Stalker in a Dark AlleyTheft, burglary, and robbery may sound pretty similar upfront, but there are aspects that separate them completely. The one thing that all of these crimes share in common is the unlawful taking of someone else’s property.

What Are the Differences? 

Theft: There are many different types of theft, but they are all very similar. To commit theft, a defendant will take another person’s property without consent to deprive the owner of its possession. You do it in a wrongful manner for the sake of depriving the victim of their property in any circumstance. 

Robbery: This is when a defendant takes something from somebody by using force or threat of force. There must be another person involved and some sort of violence must have happened or at least the threat of violence must have occurred.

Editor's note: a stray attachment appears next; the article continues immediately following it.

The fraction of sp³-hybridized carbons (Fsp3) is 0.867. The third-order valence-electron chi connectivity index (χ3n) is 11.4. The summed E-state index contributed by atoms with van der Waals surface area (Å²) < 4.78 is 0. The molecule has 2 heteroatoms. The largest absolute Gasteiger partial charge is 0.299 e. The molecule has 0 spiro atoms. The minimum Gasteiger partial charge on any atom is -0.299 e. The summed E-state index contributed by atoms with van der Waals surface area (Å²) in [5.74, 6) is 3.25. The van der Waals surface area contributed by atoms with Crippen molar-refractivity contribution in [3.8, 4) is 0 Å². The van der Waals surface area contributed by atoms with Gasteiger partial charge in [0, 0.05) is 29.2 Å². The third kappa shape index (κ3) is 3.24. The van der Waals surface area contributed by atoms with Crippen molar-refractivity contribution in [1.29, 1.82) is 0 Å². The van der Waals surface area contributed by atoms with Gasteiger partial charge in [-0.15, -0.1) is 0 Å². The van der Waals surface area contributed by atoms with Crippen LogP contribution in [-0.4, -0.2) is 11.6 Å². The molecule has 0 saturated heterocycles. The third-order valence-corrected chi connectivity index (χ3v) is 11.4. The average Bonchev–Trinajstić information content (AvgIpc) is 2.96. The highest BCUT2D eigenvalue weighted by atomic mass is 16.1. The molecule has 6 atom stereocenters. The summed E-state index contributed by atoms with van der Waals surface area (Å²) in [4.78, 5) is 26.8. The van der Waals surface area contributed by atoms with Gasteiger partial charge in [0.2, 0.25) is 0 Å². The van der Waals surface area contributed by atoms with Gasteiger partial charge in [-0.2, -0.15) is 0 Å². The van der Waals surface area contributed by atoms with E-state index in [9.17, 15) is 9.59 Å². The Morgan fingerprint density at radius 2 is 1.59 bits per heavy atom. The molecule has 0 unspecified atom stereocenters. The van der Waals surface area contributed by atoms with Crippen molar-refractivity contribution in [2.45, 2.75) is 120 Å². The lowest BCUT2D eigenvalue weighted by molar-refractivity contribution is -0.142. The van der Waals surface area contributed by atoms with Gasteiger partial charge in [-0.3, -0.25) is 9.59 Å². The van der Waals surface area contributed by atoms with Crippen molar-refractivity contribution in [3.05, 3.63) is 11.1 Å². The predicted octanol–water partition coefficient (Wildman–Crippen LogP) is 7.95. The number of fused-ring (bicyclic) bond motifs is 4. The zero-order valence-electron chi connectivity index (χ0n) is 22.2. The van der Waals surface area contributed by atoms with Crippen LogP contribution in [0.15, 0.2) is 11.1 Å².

Burglary: To be convicted of burglary, a defendant does not have to take any property. However, the burglar must enter a structure with the intention of committing a crime within it. Breaking and entry often occurs in these cases.

What Defenses Can be Used? 

If you have committed theft, burglary, or robbery, you may have some usable defenses in your case – so don’t give up hope. The prosecution will be attempting to prove that the defendant committed the crime beyond a reasonable doubt; however, without this burden of proof, anything is possible. If there is actual innocence, the charges will not keep. Entrapment is also a viable defense, such as somebody pushing the defendant into committing a robbery that they would not have otherwise committed. Lastly, somebody charged with one of these crimes may have the option to use the defense of duress, where a defendant can show that someone forced them to commit robbery by threatening them with death or bodily harm.

Theft, burglary, and robbery are very serious charges in their own ways, even though they are all different. This is why you should have a defense attorney on your side with experience. Call The Law Office of Peter Blair today for more information.